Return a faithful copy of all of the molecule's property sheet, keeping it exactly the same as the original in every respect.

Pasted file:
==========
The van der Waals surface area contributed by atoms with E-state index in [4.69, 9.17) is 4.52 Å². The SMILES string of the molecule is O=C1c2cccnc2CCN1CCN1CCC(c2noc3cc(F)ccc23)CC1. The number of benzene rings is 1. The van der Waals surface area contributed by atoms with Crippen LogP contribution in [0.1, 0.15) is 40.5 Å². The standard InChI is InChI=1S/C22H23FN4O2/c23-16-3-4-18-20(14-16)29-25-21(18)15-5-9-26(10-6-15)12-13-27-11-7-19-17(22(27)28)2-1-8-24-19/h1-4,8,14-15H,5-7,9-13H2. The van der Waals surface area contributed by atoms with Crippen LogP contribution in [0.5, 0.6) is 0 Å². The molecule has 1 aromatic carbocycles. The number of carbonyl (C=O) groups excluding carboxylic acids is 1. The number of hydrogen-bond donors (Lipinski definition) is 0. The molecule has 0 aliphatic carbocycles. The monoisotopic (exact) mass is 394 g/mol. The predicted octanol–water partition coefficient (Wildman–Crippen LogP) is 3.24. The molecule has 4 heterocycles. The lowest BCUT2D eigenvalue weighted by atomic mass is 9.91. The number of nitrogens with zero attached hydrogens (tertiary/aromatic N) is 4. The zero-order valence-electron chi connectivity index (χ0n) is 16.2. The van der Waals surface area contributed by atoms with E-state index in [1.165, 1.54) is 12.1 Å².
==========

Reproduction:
The van der Waals surface area contributed by atoms with E-state index in [4.69, 9.17) is 4.52 Å². The SMILES string of the molecule is O=C1c2cccnc2CCN1CCN1CCC(c2noc3cc(F)ccc23)CC1. The number of benzene rings is 1. The van der Waals surface area contributed by atoms with Crippen LogP contribution in [0.1, 0.15) is 40.5 Å². The standard InChI is InChI=1S/C22H23FN4O2/c23-16-3-4-18-20(14-16)29-25-21(18)15-5-9-26(10-6-15)12-13-27-11-7-19-17(22(27)28)2-1-8-24-19/h1-4,8,14-15H,5-7,9-13H2. The van der Waals surface area contributed by atoms with Crippen LogP contribution in [0.5, 0.6) is 0 Å². The molecule has 1 aromatic carbocycles. The number of carbonyl (C=O) groups excluding carboxylic acids is 1. The number of hydrogen-bond donors (Lipinski definition) is 0. The molecule has 0 aliphatic carbocycles. The monoisotopic (exact) mass is 394 g/mol. The predicted octanol–water partition coefficient (Wildman–Crippen LogP) is 3.24. The molecule has 4 heterocycles. The lowest BCUT2D eigenvalue weighted by atomic mass is 9.91. The number of nitrogens with zero attached hydrogens (tertiary/aromatic N) is 4. The zero-order valence-electron chi connectivity index (χ0n) is 16.2. The van der Waals surface area contributed by atoms with E-state index in [1.165, 1.54) is 12.1 Å².